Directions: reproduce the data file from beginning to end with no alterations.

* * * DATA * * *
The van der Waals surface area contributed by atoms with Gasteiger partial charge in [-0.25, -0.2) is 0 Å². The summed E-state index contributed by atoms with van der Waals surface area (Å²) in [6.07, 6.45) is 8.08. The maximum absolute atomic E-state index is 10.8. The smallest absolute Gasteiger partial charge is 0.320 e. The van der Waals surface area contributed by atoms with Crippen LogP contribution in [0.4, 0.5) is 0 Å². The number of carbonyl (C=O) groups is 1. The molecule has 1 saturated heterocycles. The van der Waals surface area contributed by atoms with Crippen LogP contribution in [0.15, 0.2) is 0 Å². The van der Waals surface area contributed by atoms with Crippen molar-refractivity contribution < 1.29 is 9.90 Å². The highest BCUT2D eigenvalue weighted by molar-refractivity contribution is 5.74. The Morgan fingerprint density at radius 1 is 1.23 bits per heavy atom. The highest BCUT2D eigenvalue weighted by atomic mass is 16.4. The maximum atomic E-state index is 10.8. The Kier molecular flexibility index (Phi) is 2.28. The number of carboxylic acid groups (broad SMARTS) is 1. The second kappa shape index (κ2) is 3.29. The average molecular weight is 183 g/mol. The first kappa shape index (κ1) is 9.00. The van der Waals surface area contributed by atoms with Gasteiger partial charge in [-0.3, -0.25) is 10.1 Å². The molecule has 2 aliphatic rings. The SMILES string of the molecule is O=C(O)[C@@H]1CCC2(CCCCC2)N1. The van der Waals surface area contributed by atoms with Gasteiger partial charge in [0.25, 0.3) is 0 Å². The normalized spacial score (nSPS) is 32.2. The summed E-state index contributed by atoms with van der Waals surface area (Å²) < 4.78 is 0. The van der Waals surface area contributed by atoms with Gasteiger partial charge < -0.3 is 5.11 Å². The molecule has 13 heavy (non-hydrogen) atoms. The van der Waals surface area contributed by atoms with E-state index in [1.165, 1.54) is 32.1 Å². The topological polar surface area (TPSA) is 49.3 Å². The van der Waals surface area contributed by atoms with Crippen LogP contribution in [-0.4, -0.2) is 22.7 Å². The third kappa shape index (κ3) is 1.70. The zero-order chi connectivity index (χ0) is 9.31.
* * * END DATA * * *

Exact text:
The van der Waals surface area contributed by atoms with Gasteiger partial charge in [-0.25, -0.2) is 0 Å². The summed E-state index contributed by atoms with van der Waals surface area (Å²) in [6.07, 6.45) is 8.08. The maximum absolute atomic E-state index is 10.8. The smallest absolute Gasteiger partial charge is 0.320 e. The van der Waals surface area contributed by atoms with Crippen LogP contribution in [0.4, 0.5) is 0 Å². The number of carbonyl (C=O) groups is 1. The molecule has 1 saturated heterocycles. The van der Waals surface area contributed by atoms with Crippen LogP contribution in [0.15, 0.2) is 0 Å². The van der Waals surface area contributed by atoms with Crippen molar-refractivity contribution < 1.29 is 9.90 Å². The highest BCUT2D eigenvalue weighted by molar-refractivity contribution is 5.74. The Morgan fingerprint density at radius 1 is 1.23 bits per heavy atom. The highest BCUT2D eigenvalue weighted by atomic mass is 16.4. The maximum atomic E-state index is 10.8. The Kier molecular flexibility index (Phi) is 2.28. The number of carboxylic acid groups (broad SMARTS) is 1. The second kappa shape index (κ2) is 3.29. The average molecular weight is 183 g/mol. The first kappa shape index (κ1) is 9.00. The van der Waals surface area contributed by atoms with Gasteiger partial charge in [-0.3, -0.25) is 10.1 Å². The molecule has 2 aliphatic rings. The SMILES string of the molecule is O=C(O)[C@@H]1CCC2(CCCCC2)N1. The van der Waals surface area contributed by atoms with Gasteiger partial charge in [0.25, 0.3) is 0 Å². The normalized spacial score (nSPS) is 32.2. The summed E-state index contributed by atoms with van der Waals surface area (Å²) < 4.78 is 0. The van der Waals surface area contributed by atoms with Gasteiger partial charge < -0.3 is 5.11 Å². The molecule has 13 heavy (non-hydrogen) atoms. The van der Waals surface area contributed by atoms with E-state index in [1.165, 1.54) is 32.1 Å². The topological polar surface area (TPSA) is 49.3 Å². The van der Waals surface area contributed by atoms with Crippen LogP contribution in [-0.4, -0.2) is 22.7 Å². The third kappa shape index (κ3) is 1.70. The zero-order chi connectivity index (χ0) is 9.31.